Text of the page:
Despite the recent dynamite jobs report, there is still concern about the health of the labour market, as the number of adults in the workforce has been falling.
The labour force participation rate (LFPR), which measures the per cent of adults with a job or looking for one, has been on the decline since before the financial crisis. Even with recent gains, it remains well below its long-run average.
This drop off has even caught the eye of Republican Presidential Candidate Donald Trump, who cited the statistic in a speech Monday as a way of highlighting the weakness in the labour market.
The problem, according to Michelle Meyer at Bank of America Merrill Lynch, is that looking at the headline participation rate does not take into account the fact that Baby Boomers are hitting retirement age and other structural factors that are bringing it down.
“The labour force participation rate (LFPR) has been on a downward trajectory for over 15 years, falling to mid-1970 levels,” said Meyer, BAML’s chief US economist, in a note to clients.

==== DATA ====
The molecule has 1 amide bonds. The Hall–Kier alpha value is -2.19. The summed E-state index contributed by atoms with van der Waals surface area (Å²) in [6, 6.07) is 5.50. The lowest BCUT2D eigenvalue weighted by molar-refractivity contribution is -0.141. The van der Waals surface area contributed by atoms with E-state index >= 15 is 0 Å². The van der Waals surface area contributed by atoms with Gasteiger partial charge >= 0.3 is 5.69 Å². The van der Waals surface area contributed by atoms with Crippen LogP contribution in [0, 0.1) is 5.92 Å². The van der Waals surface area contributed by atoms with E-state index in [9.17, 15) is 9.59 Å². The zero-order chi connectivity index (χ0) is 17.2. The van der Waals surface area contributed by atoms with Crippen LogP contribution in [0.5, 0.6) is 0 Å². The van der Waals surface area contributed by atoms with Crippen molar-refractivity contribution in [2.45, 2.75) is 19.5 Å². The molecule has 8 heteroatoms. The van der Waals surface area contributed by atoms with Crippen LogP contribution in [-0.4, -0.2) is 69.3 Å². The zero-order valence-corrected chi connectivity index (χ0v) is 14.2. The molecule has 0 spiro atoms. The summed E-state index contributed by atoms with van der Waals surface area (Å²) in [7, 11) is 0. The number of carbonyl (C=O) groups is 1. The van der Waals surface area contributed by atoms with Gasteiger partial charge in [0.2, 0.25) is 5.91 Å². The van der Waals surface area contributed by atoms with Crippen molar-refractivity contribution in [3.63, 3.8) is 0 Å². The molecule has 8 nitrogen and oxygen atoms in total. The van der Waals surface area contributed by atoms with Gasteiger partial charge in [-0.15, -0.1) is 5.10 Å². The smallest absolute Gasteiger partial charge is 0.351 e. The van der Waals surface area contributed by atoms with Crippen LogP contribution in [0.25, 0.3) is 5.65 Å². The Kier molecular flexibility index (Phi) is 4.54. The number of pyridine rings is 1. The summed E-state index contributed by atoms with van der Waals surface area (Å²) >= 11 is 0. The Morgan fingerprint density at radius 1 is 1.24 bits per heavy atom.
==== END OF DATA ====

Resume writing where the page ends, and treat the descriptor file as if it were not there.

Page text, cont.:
“We estimate that about half of the decline is due to the ageing of the population. Another important factor was the rise in disabilities after the crisis. As such, examining the LFPR amongst 25-54 year olds is a better approximation of the underlying trend.”
Instead of looking at the trend for all adults, Meyer argued, a better strategy is to look at the trend among those that are in their prime working age. Based on this, the labour market looks a lot stronger than the headline would lead you to believe.
“Since last fall, the LFPR — particularly of the 25-54 year old cohort — has started to turn higher,” wrote Meyer.
The LFPR for those of prime working age has held up much better in the wake of the financial crisis, though there has been some decline. Meyer also notes that it increasing in recent months, showing that more people are coming back to the labour force.
So yes, the LFPR is much lower, but it probably isn’t as disastrous as it seems up front.
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